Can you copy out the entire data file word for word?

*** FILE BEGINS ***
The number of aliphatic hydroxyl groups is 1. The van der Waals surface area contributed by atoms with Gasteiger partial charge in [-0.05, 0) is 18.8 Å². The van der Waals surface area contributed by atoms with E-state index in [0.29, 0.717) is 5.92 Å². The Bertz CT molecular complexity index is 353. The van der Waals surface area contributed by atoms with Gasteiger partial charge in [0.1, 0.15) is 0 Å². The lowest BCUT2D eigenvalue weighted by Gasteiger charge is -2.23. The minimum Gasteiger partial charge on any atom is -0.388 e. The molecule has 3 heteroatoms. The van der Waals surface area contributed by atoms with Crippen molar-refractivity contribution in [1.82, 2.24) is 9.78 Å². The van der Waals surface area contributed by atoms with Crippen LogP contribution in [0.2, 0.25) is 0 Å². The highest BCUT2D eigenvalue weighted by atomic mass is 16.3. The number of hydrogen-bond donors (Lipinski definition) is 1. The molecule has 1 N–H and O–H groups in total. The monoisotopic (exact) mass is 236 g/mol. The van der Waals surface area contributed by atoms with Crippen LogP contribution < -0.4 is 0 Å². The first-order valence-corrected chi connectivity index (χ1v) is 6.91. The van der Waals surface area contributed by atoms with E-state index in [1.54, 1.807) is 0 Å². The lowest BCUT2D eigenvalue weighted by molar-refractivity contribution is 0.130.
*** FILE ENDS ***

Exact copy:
The number of aliphatic hydroxyl groups is 1. The van der Waals surface area contributed by atoms with Gasteiger partial charge in [-0.05, 0) is 18.8 Å². The van der Waals surface area contributed by atoms with E-state index in [0.29, 0.717) is 5.92 Å². The Bertz CT molecular complexity index is 353. The van der Waals surface area contributed by atoms with Gasteiger partial charge in [0.1, 0.15) is 0 Å². The lowest BCUT2D eigenvalue weighted by Gasteiger charge is -2.23. The minimum Gasteiger partial charge on any atom is -0.388 e. The molecule has 3 heteroatoms. The van der Waals surface area contributed by atoms with Crippen molar-refractivity contribution in [1.82, 2.24) is 9.78 Å². The van der Waals surface area contributed by atoms with Crippen LogP contribution in [0.2, 0.25) is 0 Å². The highest BCUT2D eigenvalue weighted by atomic mass is 16.3. The number of hydrogen-bond donors (Lipinski definition) is 1. The molecule has 1 N–H and O–H groups in total. The monoisotopic (exact) mass is 236 g/mol. The van der Waals surface area contributed by atoms with Crippen LogP contribution < -0.4 is 0 Å². The first-order valence-corrected chi connectivity index (χ1v) is 6.91. The van der Waals surface area contributed by atoms with E-state index in [1.54, 1.807) is 0 Å². The lowest BCUT2D eigenvalue weighted by molar-refractivity contribution is 0.130.